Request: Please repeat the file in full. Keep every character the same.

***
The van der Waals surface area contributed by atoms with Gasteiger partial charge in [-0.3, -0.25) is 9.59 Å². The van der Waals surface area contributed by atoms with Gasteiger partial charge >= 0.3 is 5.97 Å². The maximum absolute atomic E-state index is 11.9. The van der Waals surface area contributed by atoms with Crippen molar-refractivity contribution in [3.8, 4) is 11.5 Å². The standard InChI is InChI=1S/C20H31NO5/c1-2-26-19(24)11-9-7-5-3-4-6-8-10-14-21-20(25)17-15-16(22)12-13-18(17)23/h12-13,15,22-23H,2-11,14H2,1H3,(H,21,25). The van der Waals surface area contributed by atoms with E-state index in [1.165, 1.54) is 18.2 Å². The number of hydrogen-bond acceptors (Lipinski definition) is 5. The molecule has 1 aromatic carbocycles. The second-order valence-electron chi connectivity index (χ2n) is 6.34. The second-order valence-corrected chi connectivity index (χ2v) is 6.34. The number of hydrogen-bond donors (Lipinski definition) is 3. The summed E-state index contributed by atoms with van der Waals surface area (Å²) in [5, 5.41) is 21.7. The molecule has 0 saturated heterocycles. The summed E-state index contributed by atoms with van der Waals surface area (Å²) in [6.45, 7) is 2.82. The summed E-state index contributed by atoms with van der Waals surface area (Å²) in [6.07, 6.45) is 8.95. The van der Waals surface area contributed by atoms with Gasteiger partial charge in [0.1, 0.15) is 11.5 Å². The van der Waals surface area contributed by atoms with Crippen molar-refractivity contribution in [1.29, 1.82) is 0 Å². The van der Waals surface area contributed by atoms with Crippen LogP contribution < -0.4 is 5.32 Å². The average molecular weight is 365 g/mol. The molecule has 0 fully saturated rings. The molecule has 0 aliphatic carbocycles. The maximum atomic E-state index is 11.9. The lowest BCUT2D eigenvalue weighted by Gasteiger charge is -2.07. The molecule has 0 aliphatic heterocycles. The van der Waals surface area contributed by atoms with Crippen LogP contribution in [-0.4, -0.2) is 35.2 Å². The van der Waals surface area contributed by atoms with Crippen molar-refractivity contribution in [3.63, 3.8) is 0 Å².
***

The van der Waals surface area contributed by atoms with Gasteiger partial charge in [-0.3, -0.25) is 9.59 Å². The van der Waals surface area contributed by atoms with Gasteiger partial charge >= 0.3 is 5.97 Å². The maximum absolute atomic E-state index is 11.9. The van der Waals surface area contributed by atoms with Crippen molar-refractivity contribution in [3.8, 4) is 11.5 Å². The standard InChI is InChI=1S/C20H31NO5/c1-2-26-19(24)11-9-7-5-3-4-6-8-10-14-21-20(25)17-15-16(22)12-13-18(17)23/h12-13,15,22-23H,2-11,14H2,1H3,(H,21,25). The van der Waals surface area contributed by atoms with E-state index in [1.165, 1.54) is 18.2 Å². The number of hydrogen-bond acceptors (Lipinski definition) is 5. The molecule has 1 aromatic carbocycles. The second-order valence-electron chi connectivity index (χ2n) is 6.34. The second-order valence-corrected chi connectivity index (χ2v) is 6.34. The number of hydrogen-bond donors (Lipinski definition) is 3. The summed E-state index contributed by atoms with van der Waals surface area (Å²) in [5, 5.41) is 21.7. The molecule has 0 saturated heterocycles. The summed E-state index contributed by atoms with van der Waals surface area (Å²) in [6.45, 7) is 2.82. The summed E-state index contributed by atoms with van der Waals surface area (Å²) in [6.07, 6.45) is 8.95. The van der Waals surface area contributed by atoms with Gasteiger partial charge in [0.1, 0.15) is 11.5 Å². The van der Waals surface area contributed by atoms with Crippen molar-refractivity contribution in [1.29, 1.82) is 0 Å². The van der Waals surface area contributed by atoms with Crippen LogP contribution < -0.4 is 5.32 Å². The average molecular weight is 365 g/mol. The molecule has 0 fully saturated rings. The molecule has 0 aliphatic carbocycles. The maximum atomic E-state index is 11.9. The lowest BCUT2D eigenvalue weighted by Gasteiger charge is -2.07. The molecule has 0 aliphatic heterocycles. The van der Waals surface area contributed by atoms with Crippen LogP contribution in [-0.4, -0.2) is 35.2 Å². The van der Waals surface area contributed by atoms with Crippen molar-refractivity contribution in [3.63, 3.8) is 0 Å².